Goat Mountain 9/11/19 #Hiking #Journey

South Platte River_Waterton Canyon_2019-09-11
South Platte River, Waterton Canyon / Photo by Jason A. Muckley © 2019

Trails traveled: Goat Mountain Trail, Waterton Canyon Trail, Difficulty: Black (Difficult)
Out-and-Back, 6.1 miles round-trip, 1,844ft elevation gain
Time: 2 hours, 30 minutes
Weather: Partly Cloudy

  • South Platte River
  • Waterton Canyon
  • Denver Water
  • Lockheed Martin
  • Summit
  • Scrambling
  • Strenuous
  • Dusk
  • After-work Hike
  • Scrub Oak
  • Prickly Pear
  • Bugling Elk
  • Sunset

This was a hard hike. I didn’t give myself enough time after work and I didn’t believe it was as hard as everyone said it was. A co-worker warned me about the difficulty of this hike, and my bravado laughed him off. I have read over hiking bloggers talk about this hike and not summiting, and I ignored them.

Let me add to the chorus of people warning you, fellow hiker, to proceed with caution.

This hike was hard. I didn’t make it to the top. It was kind of disappointing.

I am still processing the fact that I “didn’t make it,” and re-evaluating why I hike and what the point is.

It’s funny because when I started out hiking about 4 times per month, there was a three-fold purpose behind it: getting exercise, spending time outside in nature, and having something to do on the weekends.

I have been on all lengths of hikes with varying degrees of difficulty. I like to take my time on most hikes without a time goal in mind. It’s fun to “record” my hike on AllTrails and see my stats and calories burned. But that’s not why I hike. Most the time it is a place to clear my head. It is some time for me to find comfort in solitude. I spend much of my time hiking in prayer either on the trail or off-trail where I found a place to steal away. I love to spend time writing poetry and journaling about my life, my hike, and what are the next steps coming up for me.

More recently, I have been doing some summit hikes. I climbed two fourteeners, and in the past climbed to the summit of some other not-as-tall peaks. When you climb a fourteener, there is a completely different mindset compared to your average local hike around the foothills or even in a wilderness area. There is a lot of concentration and focus for every step you make going up the mountain. At elevation, the stakes are even higher and you don’t stop to reflect along the way. At the summit, there may be a few minutes to jot down some notes or scribble a poem, but you don’t want to stay there for long. There are real risks up there. Weather is a major risk factor that needs to be constantly monitored and considered. Above the treeline, hikers are the tallest point on the slopes. If you get stuck in a lightning storm, the danger to your life is very real. On some of the more technical climbs, a fourteener has serious risks of falling and exposure on the side of some very tall cliffs. Every year, hikers fall to their deaths in the Rocky Mountains climbing these peaks.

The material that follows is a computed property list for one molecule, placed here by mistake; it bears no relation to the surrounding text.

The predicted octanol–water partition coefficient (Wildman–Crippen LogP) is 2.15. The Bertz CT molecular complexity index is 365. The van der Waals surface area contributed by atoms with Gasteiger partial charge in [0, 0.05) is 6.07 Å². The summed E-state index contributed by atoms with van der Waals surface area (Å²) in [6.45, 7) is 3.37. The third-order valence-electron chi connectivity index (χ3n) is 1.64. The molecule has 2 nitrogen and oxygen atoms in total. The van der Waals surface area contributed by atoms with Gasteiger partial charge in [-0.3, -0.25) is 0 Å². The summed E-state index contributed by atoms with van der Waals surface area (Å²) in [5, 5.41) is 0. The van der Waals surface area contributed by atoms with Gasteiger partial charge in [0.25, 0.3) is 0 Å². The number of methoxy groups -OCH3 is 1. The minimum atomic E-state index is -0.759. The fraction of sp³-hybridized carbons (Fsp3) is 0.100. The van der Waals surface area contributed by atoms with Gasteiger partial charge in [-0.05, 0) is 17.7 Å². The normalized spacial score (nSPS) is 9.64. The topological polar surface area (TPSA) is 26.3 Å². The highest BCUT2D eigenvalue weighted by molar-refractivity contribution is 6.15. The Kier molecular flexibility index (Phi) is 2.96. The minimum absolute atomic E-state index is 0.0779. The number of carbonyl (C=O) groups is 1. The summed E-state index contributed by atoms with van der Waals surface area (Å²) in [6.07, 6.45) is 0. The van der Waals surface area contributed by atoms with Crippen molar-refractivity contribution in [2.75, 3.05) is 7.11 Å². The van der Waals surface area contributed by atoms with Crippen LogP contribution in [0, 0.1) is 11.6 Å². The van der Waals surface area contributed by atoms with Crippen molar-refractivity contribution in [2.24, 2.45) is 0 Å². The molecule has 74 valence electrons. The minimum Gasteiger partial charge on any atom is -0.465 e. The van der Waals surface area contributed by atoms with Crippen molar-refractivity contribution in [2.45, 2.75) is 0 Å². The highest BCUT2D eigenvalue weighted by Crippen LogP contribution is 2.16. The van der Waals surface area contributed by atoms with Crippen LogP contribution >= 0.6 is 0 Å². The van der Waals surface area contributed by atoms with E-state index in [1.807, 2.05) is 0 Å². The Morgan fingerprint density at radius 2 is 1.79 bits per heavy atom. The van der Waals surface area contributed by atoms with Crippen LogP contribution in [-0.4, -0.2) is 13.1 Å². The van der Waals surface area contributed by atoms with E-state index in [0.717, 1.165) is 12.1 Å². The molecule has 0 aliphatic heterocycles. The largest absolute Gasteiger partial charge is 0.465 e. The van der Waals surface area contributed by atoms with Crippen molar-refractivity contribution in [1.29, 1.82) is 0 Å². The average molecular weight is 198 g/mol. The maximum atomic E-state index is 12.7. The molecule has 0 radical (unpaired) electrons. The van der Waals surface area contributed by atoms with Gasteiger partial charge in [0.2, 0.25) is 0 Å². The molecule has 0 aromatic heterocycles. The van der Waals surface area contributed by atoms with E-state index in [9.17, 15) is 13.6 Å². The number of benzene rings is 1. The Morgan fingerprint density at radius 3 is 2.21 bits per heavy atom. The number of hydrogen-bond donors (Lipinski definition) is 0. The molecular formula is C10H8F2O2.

Not reaching the summit on Goat Mountain was disappointing, but I ran out of time. By the time I made it off the trail down to the flat Waterton Canyon trail, it was almost completely dark out. If I had made it to the trailhead at 4:45pm, rather than 5:15pm, I could have likely made it all the way up. The problem wasn’t my endurance or conditioning, it was the fading sunlight. I made it to the final “false summit” about half a mile from the top. I could see the summit, but it was too late.

I think there are different hikes for different reasons. Some are about the challenge. Pushing myself and growing. Some about are basking in the nature, feeling the fresh air, the spectacular views at elevation of the world below. Some are about flaneuring on a flat trail, wandering around in a somewhat aimless state, listening to the forest, and focusing more on being present to your surroundings.

I think I am going to land on setting realistic expectations before leaving the car. Most trailheads have several hikes where you could do a number of things while visiting the park. Decide when you leave the car what this trip will be. Do you need a challenge? Are you looking to take your time and get refreshed in the outdoors? Will this hike be a “forest-bathing” trip?

After answering that question, check your expectations to confirm that what you are attempting is realistic. If there are a million people on the trail with you, do you really think the outing will be a meditative one? If the hike is expected to take 3+ hours and sunset is at 7:15pm, do you really think you can reach the summit if you start at 5pm?

Life is a journey, not a destination. Reaching the summit can’t be our only goal. Hopefully, each of us will learn a lot of new things along the path.

– Jason

Chatfield Reservoir_Waterton Canyon_2019-09-11
Chatfield Reservoir from Waterton Canyon / Photo by Jason A. Muckley © 2019

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